I got to learn a lot about refrigeration since my last post.
Intermittent cooling can be caused by a blockage in the refrigerant circuit. I find that the best way to confirm that is to measure the power consumed by the compressor. Either with an amp meter or better with a wattmeter that will show voltage, amps, watts, max amps, max watts, total watts, total amphrs. They cost a handful of dollars on Amazon / AliExpress.
A blocked circuit will show the compressor consuming lower power (only 20W instead of 60/100W, but constantly). The evaporator will be cool (not cold) and sweaty. Stop/Start of the unit may cause the compressor to stall (stops itself, waits 30s and tries again), emitting the corresponding error code on the diagnosis LED (if you have one plugged in). The fan runs continuously during that sequence, which can be mistaken for the compressor running. Learn to recognise the various sounds.
The blockage can be due to ice crystals or corrosion sludge. Usually the blockage is on the capillary, the hair-thin copper tube leading to the evaporator plate, but can also happen at the entry of the evaporator, where the refrigerant expands and the temp gets super cold.
Ice crystals form because tiny amounts of humid air can be sucked in on the vacuum side of the compressor at the quick connector.
Aluminum sludge can form because of the corrosion of the evaporator plate by the refrigerant chemicals.
The filter drier, located after the condenser (the u shaped water circulation tube sitting on top of the compressor on our units) is meant to catch such impurities but can/will saturate at some point.
It’s difficult to differentiate between solid and ice blockage, but if the unit cools again after you let the evaporator warm up to room temp, you can hope it’s ice based.
You can also gently knock on the evaporator around the thinnest section of the embedded evaporator tube, with a rubber tool or snapping your fingers and hope to dislodge the blockage. You’ll hear a hissing sound and the evaporator will frost promptly.
Ice cristal issues may be resolved by changing the filter drier, vacuuming the system thoroughly and refilling with refrigerant.
Solid blockage types are trickier and usually need a change of evaporator/capillary, since they are located after the filter and before the capillary.
So there is a risk that changing just the filter drier may not solve the issue.
While you have someone onboard working at welding/brazing a new filter drier, ask them to remove the quick connectors and weld the circuit. Those quick connectors make it really easy to install the fridge initially but will fail and lead to refrigerant loss, humidity infiltration, and workhours of fridge engineers, some (many?) of them using the occasion to sell complete new fridges.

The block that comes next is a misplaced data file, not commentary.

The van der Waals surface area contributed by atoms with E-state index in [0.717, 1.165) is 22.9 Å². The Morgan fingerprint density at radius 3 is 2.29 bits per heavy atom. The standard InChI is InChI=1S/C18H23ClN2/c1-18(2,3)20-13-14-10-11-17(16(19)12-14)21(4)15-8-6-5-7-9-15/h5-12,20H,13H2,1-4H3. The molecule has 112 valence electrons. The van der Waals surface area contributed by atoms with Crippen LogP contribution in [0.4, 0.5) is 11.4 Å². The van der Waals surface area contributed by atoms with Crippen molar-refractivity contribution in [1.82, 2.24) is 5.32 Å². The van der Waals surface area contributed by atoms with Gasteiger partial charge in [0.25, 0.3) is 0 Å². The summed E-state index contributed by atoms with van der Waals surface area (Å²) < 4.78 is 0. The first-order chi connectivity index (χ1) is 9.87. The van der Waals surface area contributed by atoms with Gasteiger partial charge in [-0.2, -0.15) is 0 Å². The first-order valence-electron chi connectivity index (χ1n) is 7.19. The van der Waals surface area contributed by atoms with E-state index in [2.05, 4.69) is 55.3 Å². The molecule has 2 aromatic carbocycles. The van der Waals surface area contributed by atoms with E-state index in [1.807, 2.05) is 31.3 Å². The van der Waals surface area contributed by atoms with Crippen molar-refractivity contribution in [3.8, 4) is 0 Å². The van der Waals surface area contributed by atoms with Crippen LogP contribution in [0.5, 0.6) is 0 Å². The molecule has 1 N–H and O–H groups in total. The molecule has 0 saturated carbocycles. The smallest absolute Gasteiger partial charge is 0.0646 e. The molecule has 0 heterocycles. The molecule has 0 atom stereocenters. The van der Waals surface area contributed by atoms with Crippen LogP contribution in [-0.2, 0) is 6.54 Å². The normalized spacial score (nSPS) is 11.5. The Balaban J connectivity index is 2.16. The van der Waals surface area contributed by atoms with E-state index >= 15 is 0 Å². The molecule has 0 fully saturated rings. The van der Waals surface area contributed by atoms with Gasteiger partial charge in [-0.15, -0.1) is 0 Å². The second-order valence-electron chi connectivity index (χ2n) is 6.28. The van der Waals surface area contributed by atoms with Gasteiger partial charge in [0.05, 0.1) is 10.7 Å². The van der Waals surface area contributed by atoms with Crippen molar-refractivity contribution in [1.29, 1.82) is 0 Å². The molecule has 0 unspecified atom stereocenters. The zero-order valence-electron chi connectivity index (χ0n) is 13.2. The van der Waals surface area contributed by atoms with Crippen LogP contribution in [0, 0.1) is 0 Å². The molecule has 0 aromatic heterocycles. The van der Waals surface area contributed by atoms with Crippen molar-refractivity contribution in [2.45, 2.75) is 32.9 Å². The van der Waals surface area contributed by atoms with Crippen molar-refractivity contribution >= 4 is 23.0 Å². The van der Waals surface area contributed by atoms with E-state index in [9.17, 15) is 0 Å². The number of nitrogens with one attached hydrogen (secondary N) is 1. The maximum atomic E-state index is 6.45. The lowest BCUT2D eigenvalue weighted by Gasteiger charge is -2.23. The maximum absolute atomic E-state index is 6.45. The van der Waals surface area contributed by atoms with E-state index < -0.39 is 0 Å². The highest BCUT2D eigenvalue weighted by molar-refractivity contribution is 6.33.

They are also an environmental nonsense because the will lead to people topping up with refrigerant again and again instead of addressing the issue. R134a refrigerant is better that freon but still an extremely potent greenhouse gaz.
A fully closed circuit instead of quick connectors vastly reduces risks of refrigerant leaks.
Access to the galley fridge/freezer compressor has been explained by Arno.
Hope this helps navigating the interesting world of refrigeration/AC engineers, whose charging of 100$ per hour in Tahiti for drinking your coffee (before 10am, your beer afterward) while everybody waits hours for the system to settle/be vaccummed/refill slowly/settles/etc, strongly encourages you to google a thing or two about fridges and potentially invest in gauges (25$), a vacuum pump (more expensive), canisters of refrigerant (only available to license holders in eco friendly countries) and maybe even an 02/propane brazing kit.
Rapa, French Polynesia
On 22 Jan 2022, at 05:11, Rudolf Waldispuehl <Rudolf@...
Hi Amelia’s, (@ Arno & Mohammad)
The Galley fridge on my A54 is only intermittently cooling and sometimes it stops completely until I can restart it. A fridge-guy told me; - it is the filter blocked inside the unit and it is a common problem on boat fridges. He mentioned, he need to take out the compressor to change the filter (just a 2€ part). But to take out the compressor on my A54#55, it seems I need to dismantle a big parts of the galley because the “service opening” is too small for the compressor replacement.
Does anyone know where this filter is located by any chance?
@ Arno/Mohammad, I have found in older treats that you had similar problems and you both changed the compressor. How was it gone and how to change the compressor without too much hazzle? The opening is too small, even if I’m able to remove the big wood panel galley front.
How was it in your case?
Thanks and best regards
Ice crystals would occur if the filling of the system was not done properly. There is a filter in the system that binds any moisture that may be left at filling time. Normally they replace this filter when refilling. Once a system is working properly there is no interference with the atmosphere so moisture cannot enter. If the system is leaking you may see moisture enter the system after so much gas has escaped that at run-time the low pressure side gets below atmospheric pressure (depending on where the leak is). If you still have the original compressors (you can see this by looking at the way the speed control works). The newer units use a rotary switch if I'm correct. If you still run the originals chances are you have a gas leakage, most probably at the quick-fittings. These are the screw connectors that connect the evaporator to the compressor.
In my case the problem was a leaking heat-exchanger (the tube on top of the compressor) that rotted away due to the salt water in the circuit. In the end I replaced all the compressors.